Canada’s Eldorado Gold (TSX: ELD) (NYSE: EGO) is aiming to resume construction at its Skouries gold-copper mine in northern Greece in the second half of the year, as it continues to work on a financing package.
Progress at the project, halted since 2017, was in the past hindered by both government delays in issuing permits and community opposition over the possible environmental impacts of gold mining in a densely forested area.
Greece and Eldorado, the country’s biggest foreign investor, inked a new investment contract in early 2021 that allows the company to move forward with Skouries.
The agreement provided enhanced fiscal revenues, environmental benefits, and support for local communities in the form of job creation and local projects.
It also paved the way for the reception of the miner’s long-awaited permit for the use of dry stack tailings disposal at Skouries.
Eldorado has since focused on resuming construction at the mine, which has reserves of 3.7 million ounces of gold and 1.7 billion pounds of copper.
The company also completed a new feasibility study for the project, which calls for an open pit and underground mining operation with average production of 140,000 ounces of gold and 67 million pounds of copper a year over a 20-year mine life.
Capital costs are pegged at $845 million, 23% higher than the $689.2 million previously announced in a 2018 prefeasibility study, due mainly to increased input prices and scope changes related to water management.
Delivering first quarter results after markets closed on Thursday, Eldorado president and chief executive George Burns said the company was evaluating all available financing options for Skouries.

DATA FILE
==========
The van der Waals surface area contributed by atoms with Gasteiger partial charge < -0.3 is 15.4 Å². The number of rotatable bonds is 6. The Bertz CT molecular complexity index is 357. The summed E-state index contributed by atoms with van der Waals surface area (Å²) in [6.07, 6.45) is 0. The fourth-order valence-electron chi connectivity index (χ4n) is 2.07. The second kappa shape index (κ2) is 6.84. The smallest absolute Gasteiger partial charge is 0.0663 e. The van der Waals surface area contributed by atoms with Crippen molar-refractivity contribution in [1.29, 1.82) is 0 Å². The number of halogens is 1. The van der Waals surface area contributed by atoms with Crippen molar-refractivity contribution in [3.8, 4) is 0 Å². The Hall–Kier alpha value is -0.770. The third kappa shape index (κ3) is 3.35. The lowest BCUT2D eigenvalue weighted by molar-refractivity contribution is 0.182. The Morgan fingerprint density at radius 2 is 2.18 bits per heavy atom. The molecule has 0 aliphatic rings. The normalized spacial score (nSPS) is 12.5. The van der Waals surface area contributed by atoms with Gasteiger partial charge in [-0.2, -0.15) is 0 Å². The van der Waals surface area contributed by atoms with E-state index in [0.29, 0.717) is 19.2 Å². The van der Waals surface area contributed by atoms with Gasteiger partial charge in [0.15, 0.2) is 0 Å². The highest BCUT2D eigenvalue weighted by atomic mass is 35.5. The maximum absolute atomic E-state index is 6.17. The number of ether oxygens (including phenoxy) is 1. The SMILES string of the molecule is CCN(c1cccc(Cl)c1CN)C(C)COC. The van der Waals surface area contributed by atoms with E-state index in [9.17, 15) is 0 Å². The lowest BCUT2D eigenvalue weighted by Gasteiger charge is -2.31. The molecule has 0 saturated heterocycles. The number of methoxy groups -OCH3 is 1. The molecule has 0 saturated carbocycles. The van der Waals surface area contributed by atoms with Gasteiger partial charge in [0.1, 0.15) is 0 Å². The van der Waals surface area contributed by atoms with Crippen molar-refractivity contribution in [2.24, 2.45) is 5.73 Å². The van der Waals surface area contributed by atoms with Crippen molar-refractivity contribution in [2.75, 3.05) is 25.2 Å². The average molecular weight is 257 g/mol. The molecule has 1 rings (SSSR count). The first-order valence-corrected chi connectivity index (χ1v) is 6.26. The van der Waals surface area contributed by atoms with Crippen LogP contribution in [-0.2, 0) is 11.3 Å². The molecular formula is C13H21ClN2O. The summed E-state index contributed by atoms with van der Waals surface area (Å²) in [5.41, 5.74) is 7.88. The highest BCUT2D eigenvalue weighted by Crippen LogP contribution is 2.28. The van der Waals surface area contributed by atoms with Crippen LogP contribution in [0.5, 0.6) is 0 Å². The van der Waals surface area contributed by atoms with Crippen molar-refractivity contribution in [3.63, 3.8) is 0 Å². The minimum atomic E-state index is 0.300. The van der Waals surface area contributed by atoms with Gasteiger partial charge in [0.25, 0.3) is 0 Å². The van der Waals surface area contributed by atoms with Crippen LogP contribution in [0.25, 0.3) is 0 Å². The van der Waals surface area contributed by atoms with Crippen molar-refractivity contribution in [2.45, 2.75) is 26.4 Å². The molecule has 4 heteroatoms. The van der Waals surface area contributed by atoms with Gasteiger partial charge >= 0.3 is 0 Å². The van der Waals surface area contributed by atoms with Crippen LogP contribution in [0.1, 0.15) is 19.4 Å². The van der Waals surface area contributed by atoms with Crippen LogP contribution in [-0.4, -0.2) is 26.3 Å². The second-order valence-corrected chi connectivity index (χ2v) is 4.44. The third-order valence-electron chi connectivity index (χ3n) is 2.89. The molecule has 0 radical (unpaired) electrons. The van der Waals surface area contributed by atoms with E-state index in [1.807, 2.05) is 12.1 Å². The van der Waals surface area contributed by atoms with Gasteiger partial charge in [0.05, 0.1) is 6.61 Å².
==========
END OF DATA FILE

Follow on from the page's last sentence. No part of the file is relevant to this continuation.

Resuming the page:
The options include a joint venture equity partners, project and debt financing through EU and Greek lenders, as well as the EU Recovery and Resilience Fund and metal streams, Burns said.
As flagged earlier this month, Eldorado’s production in the first three months of the year was hit by a combination of covid-19 absenteeism, weather-related headwinds and power outages at its operations.
The company produced 93,209 ounces of gold at an all-in sustaining cost (AISC) of $1,347 per ounce, compared to 111,742 ounces at $986 per ounce the previous quarter.
“We expect further development at the company’s Greek assets to be a key catalyst for the stock and see significant upside potential for the company’s five-year production outlook,” BMO Precious Metals Analyst, Brian Quast, wrote in a note to investors.
Despite the challenges faced in Q1, the Vancouver-based miner kept its 2022 production guidance of 460,000 to 490 000 ounces of gold unchanged.